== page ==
Lee Bul’s earliest memories are defined by dust. In a military town outside Seoul, where she lived aged 11, many of the trees had been cut down for fuel, while, under the dictator Park Chung-Hee’s modernisation programme, new roads were begun and abandoned. The inhabitants of her neighbourhood’s cheap and fragile houses came and went: soldiers, farmers who worked the fields surrounding the haphazard development, and “wanderers”, such as Bul’s parents. They were leftwing activists whose home was routinely searched by the police for banned books and needed to live in a place where people weren’t too fussy about their neighbours.
While the world outside was dry, however, home was a Technicolor Oz. As political dissidents, her parents couldn’t attend group gatherings, even at work. Compelled to labour from home, sometimes with neighbours, her mother made handbags from glass beads. “There was another landscape inside our house,” she recalls. “One room with women working with beautiful colours.”
As origin stories go, it’s a setting worthy of the dystopian fiction Bul has long channelled in her art: sci-fi movie-spectacular sculptures and installations powered by utopian dreams and social critique. Her forthcoming mid-career survey at the Hayward Gallery in London will trace how, over the past three decades, she has established herself at the forefront of South Korean art.
When we meet at the gallery a few weeks before the opening, there are cyborg babes and multi-limbed monsters hanging from the ceiling. Mirrors wrapped in cellophane lean against walls, waiting to be assembled into luminous labyrinths. Technicians are tinkering inside a high-gloss black hunk of hollow mountain that looks like a panic room for Darth Vader, but is dedicated to the Russian literary theorist Mikhail Bakhtin. Throughout it all, Bul examines our flawed pursuit of perfection, be it improving our bodies, or remaking society. There’s a striking push and pull between the gorgeous and grotesque. Get up close to the darkly glittering skin of a mutant octopus creation, and you see that its sequins are matted with plant life, like something washed up in a drain.
Bul thinks the strange contrasts of her formative years are central to her approach; they have clearly engendered a strong ironic streak in her work. She has a formative childhood memory of lovers riding a motorbike that crashed into a bakery, in a smash of blood and cake. “That was a beautiful accident,” she laughs throatily.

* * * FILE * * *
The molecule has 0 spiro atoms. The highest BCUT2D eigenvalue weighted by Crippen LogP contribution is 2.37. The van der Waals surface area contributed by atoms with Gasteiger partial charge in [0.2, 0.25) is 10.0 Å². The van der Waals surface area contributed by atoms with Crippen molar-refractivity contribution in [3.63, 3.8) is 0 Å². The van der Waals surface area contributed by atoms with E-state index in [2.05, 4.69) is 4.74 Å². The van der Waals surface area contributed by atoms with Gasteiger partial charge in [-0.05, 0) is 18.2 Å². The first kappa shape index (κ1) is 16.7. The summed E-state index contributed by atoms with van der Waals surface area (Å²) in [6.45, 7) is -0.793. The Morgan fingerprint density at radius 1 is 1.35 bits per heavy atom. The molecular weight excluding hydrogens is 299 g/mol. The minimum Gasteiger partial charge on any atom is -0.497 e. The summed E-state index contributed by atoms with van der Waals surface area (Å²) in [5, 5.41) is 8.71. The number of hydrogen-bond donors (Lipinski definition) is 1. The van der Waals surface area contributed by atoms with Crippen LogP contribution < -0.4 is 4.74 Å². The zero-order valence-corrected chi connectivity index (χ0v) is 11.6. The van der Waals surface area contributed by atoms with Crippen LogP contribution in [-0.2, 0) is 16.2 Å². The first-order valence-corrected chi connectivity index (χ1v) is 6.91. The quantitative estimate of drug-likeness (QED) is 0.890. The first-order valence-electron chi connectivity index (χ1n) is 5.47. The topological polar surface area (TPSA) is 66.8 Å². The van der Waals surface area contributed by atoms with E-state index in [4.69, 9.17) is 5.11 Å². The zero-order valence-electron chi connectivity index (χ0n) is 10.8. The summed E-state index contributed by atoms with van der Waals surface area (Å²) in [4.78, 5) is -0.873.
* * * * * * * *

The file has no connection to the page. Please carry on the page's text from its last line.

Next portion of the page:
Her work is now highly crafted, with expensive production values. It’s a universe away from when she started out. This was 1980s Korea, where protesters faced torture, and she was working within a fledgling contemporary art scene with few international influences. “There were no role models. I had to create,” she says.
For Bul, her outsider status was crucial to her art: “Everything [about me] is in a minority. This is perfect for an artist.” There’s her unusual genderless name, which combined with her surname, sounds like the word blanket in Korean. She is also left-handed, something her teachers tried to suppress. “At school, they tied my hand,” she says. “At home, I was free to use it and I started drawing a lot.”
Her traditional art school was a disappointment, but discovering the postwar theatre of the absurd inspired Bul to break free. Her first notable work was in 1989; a performance called Abortion, a shocking mix of real and fake. Having distributed sweets to her audience, Bul hung upside down and nude, recounting her experiences of abortion, which was then illegal, while recreating something of its physical agony. Eventually, her onlookers took action and cut the ropes: “They never thought it was theatre. It was a real body and a real situation.”
The following year she took her unruly, boundary-breaking physicality to the street. Hanging from the Hayward’s rafters is a meaty, lobster-orange mutant fat suit, fingers and limbs sprouting from its fleshy folds. It’s huge – photographs can’t really convey what it must have taken the diminutive artist to don it, take a flight to Tokyo, and head downtown. “Of course, they didn’t want me on the plane,” she chuckles. “Finally, they said it’s too big and I would need two seats.” What impressed Bul, though, was how, in Tokyo, when prohibited from entering a temple because of the suit, a crowd had argued for her right to wear what she wanted: “They were thinking about human rights. It expanded my subject.”
Bul’s body politics and her insistence on her presence as a woman seem especially remarkable in a society as notoriously patriarchal as Korea’s: until 2005, men were legally heads of households. However, she says that her own experiences were not so bad, for one particular reason. “People were scared of me and thought I was a crazy woman. Of course, if I didn’t use this character, then it would probably have been very difficult.” She adds, “I know so many great women artists in Korea because, when women want to be an artist they have to sacrifice everything. It’s art alone for them, so they are very, very strong.”